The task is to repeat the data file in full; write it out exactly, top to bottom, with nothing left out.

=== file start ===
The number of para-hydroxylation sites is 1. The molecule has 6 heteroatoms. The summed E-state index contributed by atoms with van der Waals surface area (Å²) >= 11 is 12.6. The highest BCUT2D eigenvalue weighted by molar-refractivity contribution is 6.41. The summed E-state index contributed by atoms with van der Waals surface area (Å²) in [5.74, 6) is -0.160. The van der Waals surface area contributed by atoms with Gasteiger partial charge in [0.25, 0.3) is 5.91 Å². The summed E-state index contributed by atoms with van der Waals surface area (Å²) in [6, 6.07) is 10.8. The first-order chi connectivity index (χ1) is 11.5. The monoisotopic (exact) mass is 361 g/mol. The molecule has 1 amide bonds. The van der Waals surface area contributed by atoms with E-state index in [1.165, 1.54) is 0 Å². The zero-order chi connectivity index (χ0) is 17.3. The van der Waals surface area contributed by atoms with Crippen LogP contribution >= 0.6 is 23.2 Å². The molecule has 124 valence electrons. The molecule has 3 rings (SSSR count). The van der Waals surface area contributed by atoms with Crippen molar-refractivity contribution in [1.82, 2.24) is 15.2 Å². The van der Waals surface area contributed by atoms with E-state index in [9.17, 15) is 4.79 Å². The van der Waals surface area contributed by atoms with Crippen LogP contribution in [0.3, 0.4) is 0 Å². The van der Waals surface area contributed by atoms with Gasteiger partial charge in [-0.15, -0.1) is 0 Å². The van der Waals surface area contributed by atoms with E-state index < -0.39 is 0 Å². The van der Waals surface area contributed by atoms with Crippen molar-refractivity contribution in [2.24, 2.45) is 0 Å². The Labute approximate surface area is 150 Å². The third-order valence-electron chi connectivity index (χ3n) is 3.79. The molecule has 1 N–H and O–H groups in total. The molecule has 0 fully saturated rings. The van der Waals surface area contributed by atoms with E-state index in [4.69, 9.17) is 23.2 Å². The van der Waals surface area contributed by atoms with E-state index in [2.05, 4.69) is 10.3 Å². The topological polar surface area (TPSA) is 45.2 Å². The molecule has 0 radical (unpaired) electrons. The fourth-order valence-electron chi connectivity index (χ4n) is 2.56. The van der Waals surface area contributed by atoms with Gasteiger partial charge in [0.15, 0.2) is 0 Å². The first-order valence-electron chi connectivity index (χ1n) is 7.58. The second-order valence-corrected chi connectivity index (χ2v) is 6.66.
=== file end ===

The number of para-hydroxylation sites is 1. The molecule has 6 heteroatoms. The summed E-state index contributed by atoms with van der Waals surface area (Å²) >= 11 is 12.6. The highest BCUT2D eigenvalue weighted by molar-refractivity contribution is 6.41. The summed E-state index contributed by atoms with van der Waals surface area (Å²) in [5.74, 6) is -0.160. The van der Waals surface area contributed by atoms with Gasteiger partial charge in [0.25, 0.3) is 5.91 Å². The summed E-state index contributed by atoms with van der Waals surface area (Å²) in [6, 6.07) is 10.8. The first-order chi connectivity index (χ1) is 11.5. The monoisotopic (exact) mass is 361 g/mol. The molecule has 1 amide bonds. The van der Waals surface area contributed by atoms with E-state index in [1.165, 1.54) is 0 Å². The zero-order chi connectivity index (χ0) is 17.3. The van der Waals surface area contributed by atoms with Crippen LogP contribution >= 0.6 is 23.2 Å². The molecule has 124 valence electrons. The molecule has 3 rings (SSSR count). The van der Waals surface area contributed by atoms with Crippen molar-refractivity contribution in [1.82, 2.24) is 15.2 Å². The van der Waals surface area contributed by atoms with E-state index in [9.17, 15) is 4.79 Å². The van der Waals surface area contributed by atoms with Crippen LogP contribution in [0.3, 0.4) is 0 Å². The van der Waals surface area contributed by atoms with Gasteiger partial charge in [-0.15, -0.1) is 0 Å². The van der Waals surface area contributed by atoms with E-state index < -0.39 is 0 Å². The van der Waals surface area contributed by atoms with Crippen molar-refractivity contribution in [2.24, 2.45) is 0 Å². The Labute approximate surface area is 150 Å². The third-order valence-electron chi connectivity index (χ3n) is 3.79. The molecule has 1 N–H and O–H groups in total. The molecule has 0 fully saturated rings. The van der Waals surface area contributed by atoms with E-state index in [4.69, 9.17) is 23.2 Å². The van der Waals surface area contributed by atoms with E-state index in [2.05, 4.69) is 10.3 Å². The topological polar surface area (TPSA) is 45.2 Å². The molecule has 0 radical (unpaired) electrons. The fourth-order valence-electron chi connectivity index (χ4n) is 2.56. The van der Waals surface area contributed by atoms with Gasteiger partial charge in [0.15, 0.2) is 0 Å². The first-order valence-electron chi connectivity index (χ1n) is 7.58. The second-order valence-corrected chi connectivity index (χ2v) is 6.66.